One helpful way to understand this is to classify all goods as either finite and therefore normally scarce or nonfinite and therefore naturally nonscarce…It is scarce goods that serve as means for action, while nonscarce goods that can be copied without displacing the original are not means but guides for action.

…[A] recipe can be shared unto infinity. Once the information in the recipe and the techniques of making it are released, they are free goods, nonscarce goods, or nonfinite goods.

By contrast, according to my suggested definition of a non-scarce good above, the definition of a scarce good (in the property theory sense) would be the negation: a good that is not copiable with perfect remainder of the original and is not useable by multiple actors simultaneously without mutual interference. This proposed definition encompasses what most people think of colloquially as “goods” in general: groceries, clothes, and so forth.

In the modern age, such “non-scarce goods” have proliferated. As Tucker and Kinsella put it, “The range and importance of non-scarce goods has been vastly expanded by the existence of digital goods.” For the most part, non-scarce goods include all sorts of abstract goods such as ideas, text and music files, patterns, plans, recipes, methods, and so on. Specifically, it includes the meaning and content of all types of media and text, and other abstract and digital “things.”


In the case of Bitcoin, matters are different. Each bitcoin unit can exist in only one wallet at one time due to the Bitcoin protocol’s methods of ubiquitously recording transactions and preventing double-spending. It is critical to understand that these qualities of Bitcoin scarcity are not merely due to add-on “security measures.” They are not appended legal or technical “protections.” Rather they are integraland inseparable attributes of a system protocol of which a given bitcoin unit is one element.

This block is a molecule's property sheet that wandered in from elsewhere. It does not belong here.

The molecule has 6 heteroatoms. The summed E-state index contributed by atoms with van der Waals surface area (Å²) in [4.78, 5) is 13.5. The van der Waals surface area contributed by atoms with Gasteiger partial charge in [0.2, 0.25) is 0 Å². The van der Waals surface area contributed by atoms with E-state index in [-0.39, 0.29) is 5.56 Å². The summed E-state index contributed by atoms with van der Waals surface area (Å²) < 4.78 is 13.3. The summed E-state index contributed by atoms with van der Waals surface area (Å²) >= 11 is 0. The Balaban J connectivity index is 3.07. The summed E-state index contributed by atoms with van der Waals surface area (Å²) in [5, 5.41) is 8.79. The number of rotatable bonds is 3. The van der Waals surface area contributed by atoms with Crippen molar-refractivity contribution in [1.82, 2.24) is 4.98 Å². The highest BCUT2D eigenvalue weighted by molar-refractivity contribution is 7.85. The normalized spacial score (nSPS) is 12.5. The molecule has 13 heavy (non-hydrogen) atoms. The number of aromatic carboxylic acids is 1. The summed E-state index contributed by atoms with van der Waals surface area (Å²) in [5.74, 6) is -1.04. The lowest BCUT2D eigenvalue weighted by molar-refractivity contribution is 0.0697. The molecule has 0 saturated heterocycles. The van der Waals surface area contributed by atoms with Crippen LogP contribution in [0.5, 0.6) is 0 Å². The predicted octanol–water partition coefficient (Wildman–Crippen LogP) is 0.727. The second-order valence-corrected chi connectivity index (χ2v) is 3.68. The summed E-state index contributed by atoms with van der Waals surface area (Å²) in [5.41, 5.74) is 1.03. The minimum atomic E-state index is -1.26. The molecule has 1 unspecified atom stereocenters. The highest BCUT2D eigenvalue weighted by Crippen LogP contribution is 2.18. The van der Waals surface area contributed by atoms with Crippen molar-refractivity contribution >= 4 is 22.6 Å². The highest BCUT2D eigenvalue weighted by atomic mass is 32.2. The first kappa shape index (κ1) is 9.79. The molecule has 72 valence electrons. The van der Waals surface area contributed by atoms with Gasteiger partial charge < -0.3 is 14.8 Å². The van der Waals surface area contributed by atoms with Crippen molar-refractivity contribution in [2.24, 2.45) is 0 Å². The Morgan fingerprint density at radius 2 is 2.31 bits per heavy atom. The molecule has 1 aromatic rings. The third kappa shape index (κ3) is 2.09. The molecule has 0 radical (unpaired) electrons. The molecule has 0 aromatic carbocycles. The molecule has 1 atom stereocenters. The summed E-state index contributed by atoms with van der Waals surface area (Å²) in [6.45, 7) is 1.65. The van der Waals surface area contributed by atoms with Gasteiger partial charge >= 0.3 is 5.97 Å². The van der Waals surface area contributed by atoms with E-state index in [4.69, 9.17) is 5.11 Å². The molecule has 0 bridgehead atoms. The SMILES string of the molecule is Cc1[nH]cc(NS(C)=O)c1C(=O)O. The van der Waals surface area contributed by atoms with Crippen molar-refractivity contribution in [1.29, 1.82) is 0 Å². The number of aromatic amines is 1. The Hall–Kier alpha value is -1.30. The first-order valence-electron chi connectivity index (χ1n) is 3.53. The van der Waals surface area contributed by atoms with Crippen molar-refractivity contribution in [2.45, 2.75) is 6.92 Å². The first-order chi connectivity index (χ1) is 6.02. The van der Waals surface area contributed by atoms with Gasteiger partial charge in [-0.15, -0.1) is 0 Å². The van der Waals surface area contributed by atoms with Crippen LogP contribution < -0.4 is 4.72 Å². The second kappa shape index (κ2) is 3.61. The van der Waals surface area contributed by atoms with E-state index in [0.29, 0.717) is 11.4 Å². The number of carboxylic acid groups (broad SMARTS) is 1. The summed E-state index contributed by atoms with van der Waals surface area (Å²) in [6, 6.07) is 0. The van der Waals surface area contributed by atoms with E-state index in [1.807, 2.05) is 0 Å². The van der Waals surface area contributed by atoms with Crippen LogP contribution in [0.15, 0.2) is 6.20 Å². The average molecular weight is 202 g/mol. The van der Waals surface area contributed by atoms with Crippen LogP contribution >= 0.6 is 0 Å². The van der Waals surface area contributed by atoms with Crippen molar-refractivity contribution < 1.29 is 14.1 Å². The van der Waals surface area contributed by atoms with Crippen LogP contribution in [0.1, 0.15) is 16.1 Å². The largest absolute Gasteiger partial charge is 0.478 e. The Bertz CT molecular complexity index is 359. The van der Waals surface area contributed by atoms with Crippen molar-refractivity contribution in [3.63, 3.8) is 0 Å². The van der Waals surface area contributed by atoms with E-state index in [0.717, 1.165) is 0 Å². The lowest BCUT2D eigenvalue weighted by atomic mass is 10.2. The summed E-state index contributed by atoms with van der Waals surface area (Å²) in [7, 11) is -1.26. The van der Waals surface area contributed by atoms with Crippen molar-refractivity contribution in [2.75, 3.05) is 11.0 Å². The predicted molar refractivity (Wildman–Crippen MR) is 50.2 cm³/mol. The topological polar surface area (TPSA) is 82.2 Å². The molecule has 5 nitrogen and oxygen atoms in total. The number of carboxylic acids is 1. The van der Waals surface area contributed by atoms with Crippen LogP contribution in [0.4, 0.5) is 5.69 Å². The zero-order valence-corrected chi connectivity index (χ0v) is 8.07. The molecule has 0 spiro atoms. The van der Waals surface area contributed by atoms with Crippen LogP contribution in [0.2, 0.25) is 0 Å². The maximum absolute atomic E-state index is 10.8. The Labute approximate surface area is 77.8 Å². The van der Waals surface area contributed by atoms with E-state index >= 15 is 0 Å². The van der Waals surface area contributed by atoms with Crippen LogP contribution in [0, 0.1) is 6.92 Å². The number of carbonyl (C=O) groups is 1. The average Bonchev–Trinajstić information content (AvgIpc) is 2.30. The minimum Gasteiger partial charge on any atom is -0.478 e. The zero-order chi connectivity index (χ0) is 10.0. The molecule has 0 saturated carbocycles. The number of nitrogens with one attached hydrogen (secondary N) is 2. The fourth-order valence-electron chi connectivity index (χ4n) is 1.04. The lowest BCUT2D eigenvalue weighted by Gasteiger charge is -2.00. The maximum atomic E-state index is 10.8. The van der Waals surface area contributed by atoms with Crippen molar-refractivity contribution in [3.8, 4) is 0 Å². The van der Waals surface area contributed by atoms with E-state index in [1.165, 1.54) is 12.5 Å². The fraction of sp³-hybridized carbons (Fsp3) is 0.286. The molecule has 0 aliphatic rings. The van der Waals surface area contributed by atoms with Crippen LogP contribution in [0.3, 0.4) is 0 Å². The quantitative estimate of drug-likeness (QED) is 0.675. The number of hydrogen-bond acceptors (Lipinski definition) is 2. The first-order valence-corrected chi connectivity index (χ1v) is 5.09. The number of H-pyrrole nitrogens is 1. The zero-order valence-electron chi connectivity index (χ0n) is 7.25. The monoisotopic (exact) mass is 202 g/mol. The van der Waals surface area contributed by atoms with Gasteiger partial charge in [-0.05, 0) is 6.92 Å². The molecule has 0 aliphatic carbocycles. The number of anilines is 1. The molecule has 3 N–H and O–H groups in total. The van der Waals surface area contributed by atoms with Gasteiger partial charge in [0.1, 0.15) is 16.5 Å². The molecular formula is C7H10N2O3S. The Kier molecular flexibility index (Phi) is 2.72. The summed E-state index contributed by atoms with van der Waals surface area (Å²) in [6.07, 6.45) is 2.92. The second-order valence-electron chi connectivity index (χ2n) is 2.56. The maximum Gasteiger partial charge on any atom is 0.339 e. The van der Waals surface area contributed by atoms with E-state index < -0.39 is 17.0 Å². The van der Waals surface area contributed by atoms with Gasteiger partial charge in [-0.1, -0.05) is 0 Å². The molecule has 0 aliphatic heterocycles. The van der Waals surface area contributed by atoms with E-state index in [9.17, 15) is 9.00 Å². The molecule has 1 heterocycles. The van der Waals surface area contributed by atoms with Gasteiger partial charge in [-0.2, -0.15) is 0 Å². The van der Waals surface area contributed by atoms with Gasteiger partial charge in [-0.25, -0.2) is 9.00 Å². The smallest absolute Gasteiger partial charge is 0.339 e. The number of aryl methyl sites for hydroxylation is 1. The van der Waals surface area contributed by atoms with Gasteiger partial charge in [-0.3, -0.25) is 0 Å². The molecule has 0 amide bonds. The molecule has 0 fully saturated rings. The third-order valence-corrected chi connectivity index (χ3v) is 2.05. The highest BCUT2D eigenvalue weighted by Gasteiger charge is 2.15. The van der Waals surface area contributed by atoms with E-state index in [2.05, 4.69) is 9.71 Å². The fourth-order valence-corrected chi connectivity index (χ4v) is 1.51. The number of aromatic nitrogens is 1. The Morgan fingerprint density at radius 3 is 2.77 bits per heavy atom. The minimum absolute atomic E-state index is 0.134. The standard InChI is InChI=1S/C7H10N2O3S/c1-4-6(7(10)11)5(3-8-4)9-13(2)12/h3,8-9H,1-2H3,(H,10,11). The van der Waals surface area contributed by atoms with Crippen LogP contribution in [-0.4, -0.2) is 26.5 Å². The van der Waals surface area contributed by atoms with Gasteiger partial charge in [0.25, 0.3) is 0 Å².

As should be clear by now, it is not necessary to fuss over objectivistic considerations such as whether an abstract collection of digits in certain configurations can “really” be a “good” or not. Böhm-Bawerk’s insertion of the word “corporeality” into his 1881 sentence is not a separate criterion for something to serve as a means, a point we can much more easily see today than over 130 years ago. Böhm-Bawerk nevertheless clearly explained that one must observe what people are doing to understand what economic goods are, an insight that Mises would later take up and run with in his action-based reconstruction of economic theory.

Bitcoin has now brought authenticscarcity into the world of digital goods.